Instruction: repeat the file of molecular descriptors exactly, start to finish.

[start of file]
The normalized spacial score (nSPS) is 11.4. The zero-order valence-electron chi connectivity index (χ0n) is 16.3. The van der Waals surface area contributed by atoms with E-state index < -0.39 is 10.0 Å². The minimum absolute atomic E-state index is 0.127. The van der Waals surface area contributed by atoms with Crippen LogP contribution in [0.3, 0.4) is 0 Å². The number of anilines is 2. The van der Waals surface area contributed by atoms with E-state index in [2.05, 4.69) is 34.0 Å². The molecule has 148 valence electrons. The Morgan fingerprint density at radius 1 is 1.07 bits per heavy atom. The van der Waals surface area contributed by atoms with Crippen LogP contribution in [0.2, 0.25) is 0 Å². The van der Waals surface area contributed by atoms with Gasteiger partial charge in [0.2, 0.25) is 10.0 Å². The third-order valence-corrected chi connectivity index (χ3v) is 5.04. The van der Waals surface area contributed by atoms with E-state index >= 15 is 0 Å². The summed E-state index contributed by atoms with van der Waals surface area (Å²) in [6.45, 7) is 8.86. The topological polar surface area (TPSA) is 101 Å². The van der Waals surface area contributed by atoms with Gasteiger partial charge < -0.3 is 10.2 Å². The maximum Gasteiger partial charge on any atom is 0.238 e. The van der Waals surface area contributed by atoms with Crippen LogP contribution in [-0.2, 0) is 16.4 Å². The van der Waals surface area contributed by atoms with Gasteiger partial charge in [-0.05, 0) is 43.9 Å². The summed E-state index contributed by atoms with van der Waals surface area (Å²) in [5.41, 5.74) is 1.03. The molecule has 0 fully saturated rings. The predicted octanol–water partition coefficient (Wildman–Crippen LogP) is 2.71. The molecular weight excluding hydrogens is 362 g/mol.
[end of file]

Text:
The normalized spacial score (nSPS) is 11.4. The zero-order valence-electron chi connectivity index (χ0n) is 16.3. The van der Waals surface area contributed by atoms with E-state index < -0.39 is 10.0 Å². The minimum absolute atomic E-state index is 0.127. The van der Waals surface area contributed by atoms with Crippen LogP contribution in [0.3, 0.4) is 0 Å². The number of anilines is 2. The van der Waals surface area contributed by atoms with E-state index in [2.05, 4.69) is 34.0 Å². The molecule has 148 valence electrons. The Morgan fingerprint density at radius 1 is 1.07 bits per heavy atom. The van der Waals surface area contributed by atoms with Crippen LogP contribution in [0.2, 0.25) is 0 Å². The van der Waals surface area contributed by atoms with Gasteiger partial charge in [0.2, 0.25) is 10.0 Å². The third-order valence-corrected chi connectivity index (χ3v) is 5.04. The van der Waals surface area contributed by atoms with E-state index >= 15 is 0 Å². The summed E-state index contributed by atoms with van der Waals surface area (Å²) in [6.45, 7) is 8.86. The topological polar surface area (TPSA) is 101 Å². The van der Waals surface area contributed by atoms with Gasteiger partial charge < -0.3 is 10.2 Å². The maximum Gasteiger partial charge on any atom is 0.238 e. The van der Waals surface area contributed by atoms with Crippen LogP contribution in [-0.2, 0) is 16.4 Å². The van der Waals surface area contributed by atoms with Gasteiger partial charge in [-0.05, 0) is 43.9 Å². The summed E-state index contributed by atoms with van der Waals surface area (Å²) in [5.41, 5.74) is 1.03. The molecule has 0 fully saturated rings. The predicted octanol–water partition coefficient (Wildman–Crippen LogP) is 2.71. The molecular weight excluding hydrogens is 362 g/mol.